The Lufthansa Festival of baroque music will run 16-24 May with a varied programme of events to celebrating the festival’s 30th birthday and the 300th anniversary of the founding of St John’s, Smith Square.
This year, the main inspiration for the festival will be drawn from the year 1714, the year in which George I acceded to the throne.
Handel forms the core of this year’s programme, with Harry Christophers conducting the opening concert sung by The Sixteen (‘The King Shall Have Pleasure’, 16 May, 7.30pm). From the anthems he wrote for the coronation of George II, to a Te Deum written to celebrate victory in a battle in which that King himself took part, the festival celebrates a diverse range of Handel’s work.
Elsewhere, the programme aims to throw light on other Anglo-German connections, including chamber and theatre music by some of the many German composers who lived in England, including a double-bill of funeral music by Heinrich Schütz and Henry Purcell performed by Vox Luminis directed by Lionel Meunier (‘Funerals for a Prince and a Queen’, 18 May, 7.30pm).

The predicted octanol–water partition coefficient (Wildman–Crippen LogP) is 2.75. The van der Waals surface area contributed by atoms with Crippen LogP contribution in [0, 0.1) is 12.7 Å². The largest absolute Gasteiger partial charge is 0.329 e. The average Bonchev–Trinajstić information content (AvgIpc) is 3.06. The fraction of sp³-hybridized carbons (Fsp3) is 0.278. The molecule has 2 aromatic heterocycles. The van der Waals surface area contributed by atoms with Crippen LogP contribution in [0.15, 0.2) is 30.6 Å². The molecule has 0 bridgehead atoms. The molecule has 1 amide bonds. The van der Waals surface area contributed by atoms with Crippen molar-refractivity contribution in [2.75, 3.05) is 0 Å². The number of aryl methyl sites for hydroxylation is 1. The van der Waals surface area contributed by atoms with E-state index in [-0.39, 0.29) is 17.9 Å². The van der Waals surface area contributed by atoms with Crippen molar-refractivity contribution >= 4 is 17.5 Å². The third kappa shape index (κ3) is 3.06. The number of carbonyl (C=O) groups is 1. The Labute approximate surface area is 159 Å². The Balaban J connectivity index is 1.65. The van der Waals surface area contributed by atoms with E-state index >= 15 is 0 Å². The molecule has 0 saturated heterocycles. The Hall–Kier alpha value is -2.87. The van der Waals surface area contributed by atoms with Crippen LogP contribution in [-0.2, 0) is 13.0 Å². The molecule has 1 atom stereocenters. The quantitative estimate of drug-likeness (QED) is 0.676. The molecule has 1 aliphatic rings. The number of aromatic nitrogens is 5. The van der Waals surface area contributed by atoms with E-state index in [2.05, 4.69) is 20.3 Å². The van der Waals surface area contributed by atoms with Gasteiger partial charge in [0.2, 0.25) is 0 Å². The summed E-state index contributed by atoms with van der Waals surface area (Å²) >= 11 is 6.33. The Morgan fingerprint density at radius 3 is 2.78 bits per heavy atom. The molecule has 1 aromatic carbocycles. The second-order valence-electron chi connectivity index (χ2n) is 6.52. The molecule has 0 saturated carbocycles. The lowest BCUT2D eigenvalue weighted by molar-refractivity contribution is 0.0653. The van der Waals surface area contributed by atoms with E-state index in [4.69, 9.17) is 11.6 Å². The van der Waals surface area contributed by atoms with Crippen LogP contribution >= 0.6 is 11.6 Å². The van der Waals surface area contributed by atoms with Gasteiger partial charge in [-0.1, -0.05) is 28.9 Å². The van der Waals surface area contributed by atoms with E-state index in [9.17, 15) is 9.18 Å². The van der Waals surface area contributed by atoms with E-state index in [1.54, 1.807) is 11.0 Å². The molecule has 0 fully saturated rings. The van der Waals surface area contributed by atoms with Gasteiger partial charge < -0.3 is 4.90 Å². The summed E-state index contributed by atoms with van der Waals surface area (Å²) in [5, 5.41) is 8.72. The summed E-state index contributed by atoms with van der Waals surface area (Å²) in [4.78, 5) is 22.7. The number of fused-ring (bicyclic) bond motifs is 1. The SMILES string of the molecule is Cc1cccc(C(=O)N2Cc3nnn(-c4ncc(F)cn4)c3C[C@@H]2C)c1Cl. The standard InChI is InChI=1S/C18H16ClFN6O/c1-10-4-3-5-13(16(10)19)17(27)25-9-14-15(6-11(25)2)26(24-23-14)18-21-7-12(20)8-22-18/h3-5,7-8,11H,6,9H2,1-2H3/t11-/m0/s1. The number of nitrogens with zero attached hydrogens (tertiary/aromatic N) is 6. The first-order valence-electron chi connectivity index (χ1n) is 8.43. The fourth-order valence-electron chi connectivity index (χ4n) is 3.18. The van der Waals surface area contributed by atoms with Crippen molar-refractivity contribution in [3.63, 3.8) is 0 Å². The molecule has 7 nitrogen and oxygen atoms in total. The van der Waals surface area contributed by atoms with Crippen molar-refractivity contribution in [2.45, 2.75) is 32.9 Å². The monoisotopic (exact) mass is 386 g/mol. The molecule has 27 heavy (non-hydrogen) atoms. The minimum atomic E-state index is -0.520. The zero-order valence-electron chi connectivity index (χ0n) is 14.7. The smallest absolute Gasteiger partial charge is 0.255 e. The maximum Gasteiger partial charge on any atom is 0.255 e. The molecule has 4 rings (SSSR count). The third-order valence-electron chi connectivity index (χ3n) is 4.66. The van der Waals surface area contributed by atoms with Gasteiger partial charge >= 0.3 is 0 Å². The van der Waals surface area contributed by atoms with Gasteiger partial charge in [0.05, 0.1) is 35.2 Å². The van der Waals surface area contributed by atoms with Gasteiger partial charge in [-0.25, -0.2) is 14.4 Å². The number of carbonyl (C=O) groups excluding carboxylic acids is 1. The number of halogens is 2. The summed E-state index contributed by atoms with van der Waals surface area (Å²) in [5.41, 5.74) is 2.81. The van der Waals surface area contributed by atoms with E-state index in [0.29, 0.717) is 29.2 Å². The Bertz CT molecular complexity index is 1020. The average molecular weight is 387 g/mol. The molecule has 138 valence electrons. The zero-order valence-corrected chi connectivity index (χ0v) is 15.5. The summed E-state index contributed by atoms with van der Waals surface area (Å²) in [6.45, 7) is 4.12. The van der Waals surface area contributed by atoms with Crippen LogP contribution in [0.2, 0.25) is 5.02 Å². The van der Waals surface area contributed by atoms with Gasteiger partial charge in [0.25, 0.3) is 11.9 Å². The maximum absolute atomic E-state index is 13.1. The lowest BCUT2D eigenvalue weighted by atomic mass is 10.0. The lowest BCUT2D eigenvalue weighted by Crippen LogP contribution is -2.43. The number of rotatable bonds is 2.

Other highlights include ‘Flying the Flag: 30 years of Baroque Music in London’ (17 May, 6.15pm), a lecture given by the festival’s founding artistic director, Tess Knighton. The festival closes on 24 May with a performance of Handel’s Joshua conducted by Laurence Cummings with the FestspielOrchester Göttingen, the NDR Choir of Hamburg, and soloists Anna Dennis (soprano), Renata Pokupić (mezzo-soprano), Kenneth Tarver (tenor), and Tobias Berndt (bass). Cummings’ recording of Handel’s Siroe, re di Persia, also with the FestspielOrchester Göttingen, is released on 5 May on Accent Records.
Tickets free-£45. Box office: 020 7222 1061
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